Photographing a light helix
With their newly developed "nanoTIPTOE" technique, physicists from the Max Planck Institute of Quantum Optics and the Ludwig Maximilian University of Munich, in cooperation with Stanford University, have managed for the first time to record a helical light field on shortest time and length scales.
It has been known since the end of the 19th century that light is an electromagnetic wave, whereby its frequency determines its color. With around one quadrillion oscillations per second, light oscillates so quickly that it was not until the beginning of the 21st century that methods were developed to measure the temporal evolution of its field directly. Since then, more and more secrets of light have been revealed. Now, physicists from the Ultrafast Electronics and Nanophotonics group led by Dr. Boris Bergues and Prof. Matthias Kling from the attoworld team at the Ludwig-Maximilians-Universität (LMU) and the Max Planck Institute for Quantum Optics (MPQ) have developed a new technique, the so-called “nanoTIPTOE” technique, which allows measuring the electrical field of ultrashort laser pulses in time and space. This makes it possible to take "photographs" of light waves with a spatial and temporal resolution that has not been achieved before.
Light oscillations are incredibly fast. The frequency range of our current electronic technology does not even come close to that of light. For comparison: A modern computer works in the single-digit gigahertz range – around a million times slower than light oscillates. If we could operate our computers with light, they would be many times faster. A first step in this direction is to learn how to exactly steer and control light. Because the measurement has to take place inside a laser focus, within a volume much smaller than the focus size, this requires high precision temporal measurements in combination with high spatial resolution. This poses new challenges for physics because when we focus light onto a point (much like sunlight with a magnifying glass) the resolution is of the order of the focus size. Because light is diffracted, the theoretically achievable resolution is limited to about the size of the wavelength, that is, to a few hundred nanometers. In typical applications, however, this limit is difficult to achieve and the focus size is often in the range of a few micrometers. Therefore, effects on scales that are smaller than the focus size cannot be examined with focused light alone.
Physicists from the ultrafast electronics and nanophotonics group led by Dr. Boris Bergues and Prof. Matthias Kling of the attoworld team have now elegantly circumvented this problem. For their measurements, they used a tiny metallic nanotip that was much smaller than the focus of the light. This has the advantage that the field enhancement at the end of the tip, which is similar in principle to a lightning rod, allows to confine the measurement to the tiny end of the tip. The conductivity of the tip material in turn, enables the use of state-of-the-art electronic measurement methods, making the technique easy to handle and at the same time precise. The tip itself is only a few nanometers in size and serves to probe the field in one point in space. To obtain an overall image of the light field, the tip is scanned across the focus. Each tip position thus corresponds to one pixel of the image. In addition, the physicists can simultaneously measure the temporal evolution of the field in each pixel.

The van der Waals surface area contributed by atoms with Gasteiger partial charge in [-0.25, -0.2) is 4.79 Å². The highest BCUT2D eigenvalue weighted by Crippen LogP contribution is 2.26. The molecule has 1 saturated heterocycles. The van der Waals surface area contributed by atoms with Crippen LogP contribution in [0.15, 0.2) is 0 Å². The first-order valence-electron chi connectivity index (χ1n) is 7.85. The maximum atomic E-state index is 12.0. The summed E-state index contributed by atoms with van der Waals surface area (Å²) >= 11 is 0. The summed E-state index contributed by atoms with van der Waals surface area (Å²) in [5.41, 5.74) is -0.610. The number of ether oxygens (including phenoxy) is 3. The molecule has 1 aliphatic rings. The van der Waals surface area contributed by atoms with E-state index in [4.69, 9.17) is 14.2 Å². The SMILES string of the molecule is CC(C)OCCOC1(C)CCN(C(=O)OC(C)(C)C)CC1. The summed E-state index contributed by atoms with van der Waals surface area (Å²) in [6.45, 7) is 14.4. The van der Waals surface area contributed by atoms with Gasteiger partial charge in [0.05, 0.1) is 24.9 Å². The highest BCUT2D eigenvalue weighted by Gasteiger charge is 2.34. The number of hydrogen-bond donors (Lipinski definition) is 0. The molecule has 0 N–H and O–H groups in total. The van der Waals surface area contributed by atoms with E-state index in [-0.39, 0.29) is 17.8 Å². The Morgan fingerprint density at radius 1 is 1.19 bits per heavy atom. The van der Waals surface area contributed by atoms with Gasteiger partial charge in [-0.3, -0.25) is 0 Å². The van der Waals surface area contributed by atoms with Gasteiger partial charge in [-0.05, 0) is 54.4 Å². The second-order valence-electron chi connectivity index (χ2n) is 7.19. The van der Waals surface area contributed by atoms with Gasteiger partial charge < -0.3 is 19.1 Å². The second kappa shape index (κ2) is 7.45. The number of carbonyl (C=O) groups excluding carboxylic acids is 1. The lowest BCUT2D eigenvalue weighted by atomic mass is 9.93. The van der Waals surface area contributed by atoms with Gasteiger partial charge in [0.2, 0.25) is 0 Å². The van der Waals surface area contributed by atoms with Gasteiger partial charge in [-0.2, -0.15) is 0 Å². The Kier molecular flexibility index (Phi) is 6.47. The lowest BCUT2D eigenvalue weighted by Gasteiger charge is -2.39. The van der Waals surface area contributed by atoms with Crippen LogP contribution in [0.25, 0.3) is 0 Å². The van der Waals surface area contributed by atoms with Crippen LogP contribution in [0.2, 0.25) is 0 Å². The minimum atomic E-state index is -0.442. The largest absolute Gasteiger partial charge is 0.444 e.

When light hits the needle tip, a short current pulse is generated. The latter flows through the tip in a few hundred attoseconds (an attosecond is one billionth of a billionth of a second). The laser field to be characterized modulates the induced current that is subsequently measured. With these current changes within the extremely short time interval, the physicists achieve the temporal resolution necessary to observe the light field.
With their technique, which they called "nanoTIPTOE", the physicists have introduced a new approach to lightwave measurement. As a first application, scientists Johannes Blöchl and Dr. Johannes Schötz from the Ultrafast Electronics and Nanophotonics group, together with international collaborators, measured the field of an optical vortex beam, a specially structured type of laser field, which resembles a spiral of light. The light frequency of the beam is many orders of magnitude higher than what conventional electronics can detect.
The achieved spatial resolution made it possible to reconstruct the spatial and temporal field distribution of the optical vortex in the focus of the laser beam and to observe the field amplitudes of the femtosecond vortex pulses rotating around the propagation axis (a femtosecond is one millionth of a billionth of a second).
"With our new methodology based on current measurements, we can achieve a new quality in spatially resolved spectroscopy and thus also drive applications in field-resolved scanning microscopy," explains Johannes Blöchl.